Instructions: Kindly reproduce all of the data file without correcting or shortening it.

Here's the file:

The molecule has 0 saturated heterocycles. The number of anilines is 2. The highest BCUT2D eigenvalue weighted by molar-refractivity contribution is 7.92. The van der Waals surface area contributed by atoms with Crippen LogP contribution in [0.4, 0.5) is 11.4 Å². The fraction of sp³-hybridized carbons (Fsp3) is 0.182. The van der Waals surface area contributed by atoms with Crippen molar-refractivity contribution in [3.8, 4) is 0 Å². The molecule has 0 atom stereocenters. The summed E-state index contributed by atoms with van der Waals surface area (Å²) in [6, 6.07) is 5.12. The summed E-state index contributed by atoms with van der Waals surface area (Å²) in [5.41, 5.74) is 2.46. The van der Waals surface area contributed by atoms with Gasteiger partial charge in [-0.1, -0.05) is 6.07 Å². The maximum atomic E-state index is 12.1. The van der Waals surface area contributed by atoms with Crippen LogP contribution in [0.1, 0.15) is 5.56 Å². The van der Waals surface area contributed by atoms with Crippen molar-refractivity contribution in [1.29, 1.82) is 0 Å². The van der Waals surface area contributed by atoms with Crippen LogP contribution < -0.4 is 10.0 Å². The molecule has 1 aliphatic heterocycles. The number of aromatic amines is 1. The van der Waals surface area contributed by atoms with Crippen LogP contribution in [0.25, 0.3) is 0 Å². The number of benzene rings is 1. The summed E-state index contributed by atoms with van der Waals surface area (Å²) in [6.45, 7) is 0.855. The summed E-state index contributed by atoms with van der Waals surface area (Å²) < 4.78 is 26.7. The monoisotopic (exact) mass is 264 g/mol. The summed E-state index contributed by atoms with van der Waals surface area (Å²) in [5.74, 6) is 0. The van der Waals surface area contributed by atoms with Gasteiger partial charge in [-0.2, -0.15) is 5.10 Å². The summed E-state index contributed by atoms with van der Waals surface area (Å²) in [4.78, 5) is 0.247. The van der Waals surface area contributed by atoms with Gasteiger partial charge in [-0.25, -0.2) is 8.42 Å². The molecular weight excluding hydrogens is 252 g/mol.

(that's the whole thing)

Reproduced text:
The molecule has 0 saturated heterocycles. The number of anilines is 2. The highest BCUT2D eigenvalue weighted by molar-refractivity contribution is 7.92. The van der Waals surface area contributed by atoms with Crippen LogP contribution in [0.4, 0.5) is 11.4 Å². The fraction of sp³-hybridized carbons (Fsp3) is 0.182. The van der Waals surface area contributed by atoms with Crippen molar-refractivity contribution in [3.8, 4) is 0 Å². The molecule has 0 atom stereocenters. The summed E-state index contributed by atoms with van der Waals surface area (Å²) in [6, 6.07) is 5.12. The summed E-state index contributed by atoms with van der Waals surface area (Å²) in [5.41, 5.74) is 2.46. The van der Waals surface area contributed by atoms with Gasteiger partial charge in [-0.1, -0.05) is 6.07 Å². The maximum atomic E-state index is 12.1. The van der Waals surface area contributed by atoms with Crippen LogP contribution in [0.1, 0.15) is 5.56 Å². The van der Waals surface area contributed by atoms with Crippen molar-refractivity contribution in [1.29, 1.82) is 0 Å². The van der Waals surface area contributed by atoms with Crippen LogP contribution < -0.4 is 10.0 Å². The molecule has 1 aliphatic heterocycles. The number of aromatic amines is 1. The van der Waals surface area contributed by atoms with Crippen LogP contribution in [0.25, 0.3) is 0 Å². The number of benzene rings is 1. The summed E-state index contributed by atoms with van der Waals surface area (Å²) in [6.45, 7) is 0.855. The summed E-state index contributed by atoms with van der Waals surface area (Å²) < 4.78 is 26.7. The monoisotopic (exact) mass is 264 g/mol. The summed E-state index contributed by atoms with van der Waals surface area (Å²) in [5.74, 6) is 0. The van der Waals surface area contributed by atoms with Gasteiger partial charge in [-0.2, -0.15) is 5.10 Å². The summed E-state index contributed by atoms with van der Waals surface area (Å²) in [4.78, 5) is 0.247. The van der Waals surface area contributed by atoms with Gasteiger partial charge in [-0.25, -0.2) is 8.42 Å². The molecular weight excluding hydrogens is 252 g/mol.